Health Leaders Media and the blog Free Market Mojo wrote interesting articles about how Medicare policies increase hospice stays. The Medicare hospice benefit is designed to provide visits by an interdisciplinary care team to better manage pain and other end of life issues and to provide psychosocial and spiritual support in the nursing home setting for residents and their families.
However, the length of an average Medicare-certified hospice stay in a nursing home has doubled during the last decade, researchers at Brown University have found. Published in the August Journal of the American Geriatrics Society, their study finds that standard treatment time in nursing homes between 1999 and 2006 has increased from 46 to 93 days. The study proves that nursing homes make more money by placing a resident on hospice because the standard daily payment rate for most Medicare hospice enrollment acts as an incentive for extended stays.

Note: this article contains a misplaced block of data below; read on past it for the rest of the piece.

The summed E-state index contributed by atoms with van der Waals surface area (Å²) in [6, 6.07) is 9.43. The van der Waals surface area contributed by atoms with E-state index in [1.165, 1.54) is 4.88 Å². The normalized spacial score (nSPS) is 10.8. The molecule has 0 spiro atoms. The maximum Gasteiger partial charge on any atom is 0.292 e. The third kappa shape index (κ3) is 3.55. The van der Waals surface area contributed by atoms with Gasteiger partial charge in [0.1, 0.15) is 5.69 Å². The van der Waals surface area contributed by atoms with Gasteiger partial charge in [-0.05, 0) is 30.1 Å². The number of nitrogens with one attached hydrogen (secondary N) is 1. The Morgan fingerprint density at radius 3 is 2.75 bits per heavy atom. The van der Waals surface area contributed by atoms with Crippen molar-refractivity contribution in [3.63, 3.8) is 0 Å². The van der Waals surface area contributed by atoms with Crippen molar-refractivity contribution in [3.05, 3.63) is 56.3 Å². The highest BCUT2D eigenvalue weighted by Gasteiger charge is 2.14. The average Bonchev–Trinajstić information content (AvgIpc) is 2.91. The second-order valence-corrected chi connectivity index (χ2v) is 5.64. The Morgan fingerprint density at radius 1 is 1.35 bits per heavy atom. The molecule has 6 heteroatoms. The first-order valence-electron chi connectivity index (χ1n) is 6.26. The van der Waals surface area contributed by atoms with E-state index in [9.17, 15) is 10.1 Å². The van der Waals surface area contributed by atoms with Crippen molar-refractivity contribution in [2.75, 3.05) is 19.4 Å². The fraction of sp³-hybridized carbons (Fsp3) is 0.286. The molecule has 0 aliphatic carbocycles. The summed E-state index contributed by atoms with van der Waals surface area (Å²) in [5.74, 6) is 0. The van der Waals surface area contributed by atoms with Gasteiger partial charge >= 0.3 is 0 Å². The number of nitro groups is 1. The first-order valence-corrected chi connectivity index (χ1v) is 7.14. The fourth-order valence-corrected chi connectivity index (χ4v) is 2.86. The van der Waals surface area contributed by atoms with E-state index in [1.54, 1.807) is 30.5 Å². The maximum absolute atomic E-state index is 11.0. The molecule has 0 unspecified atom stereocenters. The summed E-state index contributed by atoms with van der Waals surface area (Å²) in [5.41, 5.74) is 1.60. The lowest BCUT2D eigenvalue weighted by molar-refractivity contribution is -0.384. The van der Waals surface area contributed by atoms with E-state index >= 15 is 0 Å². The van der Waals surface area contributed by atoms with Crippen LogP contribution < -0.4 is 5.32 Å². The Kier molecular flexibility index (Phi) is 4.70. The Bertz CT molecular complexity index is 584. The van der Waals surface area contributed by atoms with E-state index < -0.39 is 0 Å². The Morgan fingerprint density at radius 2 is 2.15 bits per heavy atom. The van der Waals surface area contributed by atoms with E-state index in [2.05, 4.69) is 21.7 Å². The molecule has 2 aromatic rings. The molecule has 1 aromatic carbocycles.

The study also found that the doubling of Medicare services in nursing homes is related to a 50% growth rate in the number of hospices—primarily for profit hospices. Stays were longest in states with the greatest provider growth. At the current time, a third of Medicare beneficiaries who die in nursing homes are accessing hospice services, and the study predicts that this number is expected to increase.
In addition to changing the rates of payment to reflect the proper timing of the more intense care needs, the researchers agree with a Medicare Payment Advisory Commission’s recommendation that procedures for determining hospice eligibility recertification should be strengthened.
These changes would help the Medicare system avoid the possible scrutiny of nursing home residents who live beyond the physician certified six month prognosis—a Medicare requirement for hospice eligibility—and would permit patients to access the hospice care when they actually need it.